COVID cases and news for Nova Scotia on Wednesday, Dec 1

Information including charts, new infections and our daily map of community COVID-19.

NOTE: This day is now over. Click for the latest on COVID-19 from The Coast. Or for an informative look back at Nova Scotia's evolving pandemic response, keep on reading.

Strang talks omicron and vaccinating children

After the province's surprise announcement of a new travel restriction for kids (see below), media were invited to a surprise session with Doctor Strang to find out more. The Coast's Lyndsay Armstrong attended, and filed this report.

34 or 35 new cases

Wednesday, December 1, 2021

Reopening status
Phase 5-ish

New cases

New recoveries

New deaths

Active cases

Total cases in Nova Scotia during pandemic

Total COVID deaths

Nova Scotia's written COVID report for Wednesday says there are 35 new infections in the province. "There are 16 cases in Northern Zone, 16 cases in Central Zone and three cases in Western Zone," the report confidently states. "There is a new cluster of cases in a localized community in Northern Zone, and there is also evidence of limited community spread in Halifax and parts of northern Nova Scotia."

But at Nova Scotia's data dashboard, there are only 34 new infections. Coast analysis of the dashboard numbers, as made accessible to you in the map and table below, shows only 15 new cases in Northern zone, not 16.

Which report is right? We may never know, especially when the province refuses to answer such questions, claiming all such discrepancies are the result of patient information changing in the Panorama public health tracking system. And it might not matter anyway—the confusion of a case or two moving around in databases being insignificant in Nova Scotia's big-picture pandemic response. But that said, the written report actually suggests the data dashboard is the right one.

Going with its 35 new cases, the report also says there have been 31 recoveries since the last report, for a difference of (35 minus 31 equals) four new cases. The report says that leads to a caseload of 203 active cases. But yesterday there were 200 active cases. If the caseload increased by four, today there should be 204 active cases, not the 203 active cases offered by both the dashboard and the report. However, the 34 new cases from the dashboard minus 31 recoveries would equal three new cases added to the caseload, matching up perfectly with the current total of 203 active cases.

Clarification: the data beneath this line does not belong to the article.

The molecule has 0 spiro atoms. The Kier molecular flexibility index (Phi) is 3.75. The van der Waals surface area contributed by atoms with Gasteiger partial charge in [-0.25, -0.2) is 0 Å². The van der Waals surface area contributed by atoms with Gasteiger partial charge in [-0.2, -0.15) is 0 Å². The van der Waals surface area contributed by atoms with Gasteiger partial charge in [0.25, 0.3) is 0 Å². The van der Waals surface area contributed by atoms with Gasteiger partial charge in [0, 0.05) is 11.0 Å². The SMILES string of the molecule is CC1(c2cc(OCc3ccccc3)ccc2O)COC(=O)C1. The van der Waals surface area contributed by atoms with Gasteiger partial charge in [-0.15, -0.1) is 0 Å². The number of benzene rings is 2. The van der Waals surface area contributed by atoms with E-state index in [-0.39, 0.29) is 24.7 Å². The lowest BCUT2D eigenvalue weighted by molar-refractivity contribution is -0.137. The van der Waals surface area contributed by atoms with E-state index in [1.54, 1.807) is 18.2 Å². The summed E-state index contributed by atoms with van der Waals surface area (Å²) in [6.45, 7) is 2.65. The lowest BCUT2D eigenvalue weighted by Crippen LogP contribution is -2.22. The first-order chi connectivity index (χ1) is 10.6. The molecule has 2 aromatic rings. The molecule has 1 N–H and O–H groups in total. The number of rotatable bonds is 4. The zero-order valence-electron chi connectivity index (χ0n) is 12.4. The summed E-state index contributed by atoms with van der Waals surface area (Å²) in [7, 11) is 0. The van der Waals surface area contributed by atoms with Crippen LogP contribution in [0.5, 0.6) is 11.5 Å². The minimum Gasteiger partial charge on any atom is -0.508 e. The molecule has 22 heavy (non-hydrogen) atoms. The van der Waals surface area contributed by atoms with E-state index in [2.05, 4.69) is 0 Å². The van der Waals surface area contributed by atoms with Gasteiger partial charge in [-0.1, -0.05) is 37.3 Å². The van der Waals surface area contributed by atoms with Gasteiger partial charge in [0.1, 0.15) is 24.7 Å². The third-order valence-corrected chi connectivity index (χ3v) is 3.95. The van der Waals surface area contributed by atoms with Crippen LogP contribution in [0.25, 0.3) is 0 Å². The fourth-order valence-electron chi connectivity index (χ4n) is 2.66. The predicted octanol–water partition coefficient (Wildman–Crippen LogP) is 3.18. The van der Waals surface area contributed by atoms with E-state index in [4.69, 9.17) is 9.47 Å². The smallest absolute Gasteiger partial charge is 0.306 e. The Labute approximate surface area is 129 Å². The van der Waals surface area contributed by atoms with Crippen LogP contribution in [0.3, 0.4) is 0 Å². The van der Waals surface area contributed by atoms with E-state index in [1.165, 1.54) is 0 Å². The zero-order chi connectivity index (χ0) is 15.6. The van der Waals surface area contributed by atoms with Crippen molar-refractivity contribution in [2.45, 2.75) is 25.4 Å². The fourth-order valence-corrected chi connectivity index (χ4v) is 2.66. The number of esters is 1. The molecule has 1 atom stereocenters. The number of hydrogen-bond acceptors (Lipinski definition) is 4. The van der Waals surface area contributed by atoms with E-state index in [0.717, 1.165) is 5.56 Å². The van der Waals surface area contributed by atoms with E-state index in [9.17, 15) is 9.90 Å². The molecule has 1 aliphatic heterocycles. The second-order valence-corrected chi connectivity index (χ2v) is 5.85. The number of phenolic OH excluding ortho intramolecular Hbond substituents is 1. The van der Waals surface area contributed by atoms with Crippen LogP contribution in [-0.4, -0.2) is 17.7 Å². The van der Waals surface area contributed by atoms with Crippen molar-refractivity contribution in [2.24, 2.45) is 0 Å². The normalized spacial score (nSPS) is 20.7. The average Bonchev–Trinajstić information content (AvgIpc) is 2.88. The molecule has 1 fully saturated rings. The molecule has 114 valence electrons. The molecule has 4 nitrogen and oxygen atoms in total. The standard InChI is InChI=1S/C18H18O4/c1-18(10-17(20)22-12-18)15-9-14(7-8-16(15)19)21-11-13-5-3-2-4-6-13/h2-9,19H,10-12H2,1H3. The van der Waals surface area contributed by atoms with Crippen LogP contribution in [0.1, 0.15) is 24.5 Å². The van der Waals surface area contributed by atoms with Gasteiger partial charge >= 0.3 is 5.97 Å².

And it's the increase from 200 active cases to 203 that is the important thing today. (Check the graph below.) It's a small rise, but no rise is good. Especially when it comes with increasing hospitalizations: from 13 COVID patients in hospital—four of them in ICU—yesterday, to 15 people in hospital—eight of them in ICU—today.

Charting infections in children

Today's news of travel restrictions on Nova Scotians aged 11 and younger (see below) inspired us to graph infections in this population, dating back to October 4 when the provincial COVID data dashboard first started reporting infection information specifically for the 0-to-11 age group. With kids aged five to 11 allowed to be vaccinated starting tomorrow, the number of infections in this age group should begin to fall soon.

Update: Children started being vaccinated today, according to the photos the province sent us of eight-year-old Jack Woodhead getting a jab. This despite the province saying last week that pediatric vaxxing would begin tomorrow, December 2. While we look into what's going on with the different dates, here's a picture of young Jack to take your mind off the confusion.

Update 2: Inferring from what Doctor Strang said at today's hastily convened press session, it sounds like the province decided to do a sort of soft launch of vaccinations for kids at a few clinics today, in advance of the wide release across Nova Scotia tomorrow.

click to enlarge Nurse Laura Bailey injects eight-year-old Jack Woodhead with anti-COVID vaccine. - COMMUNICATIONS NOVA SCOTIA
Communications Nova Scotia
Nurse Laura Bailey injects eight-year-old Jack Woodhead with anti-COVID vaccine.

New travel restrictions for children

In response to COVID spread among young kids who are largely unvaccinated, this afternoon the province announced it is immediately restricting kids under 11 years old from leaving the province to participate in arts, culture or sporting events.

"We are seeing cases spreading among children through these types of events. Given that vaccination for this age group is only just starting to roll out, we need to take this step to help keep our children and others safe," chief medical officer of health Robert Strang said in a statement.

Children under 11 are permitted to travel to these events as spectators, not participants, and kids can continue travelling for regular practices, lessons and rehearsals. The province considers these activities lower risk because kids will be interacting with the same group of people.

Also effective today, individuals, businesses and organizations in Nova Scotia cannot host sports games, competitions and tournaments, or arts and culture performances, that include children 11 and younger from outside the province as participants. They also cannot participate in these types of events outside Nova Scotia.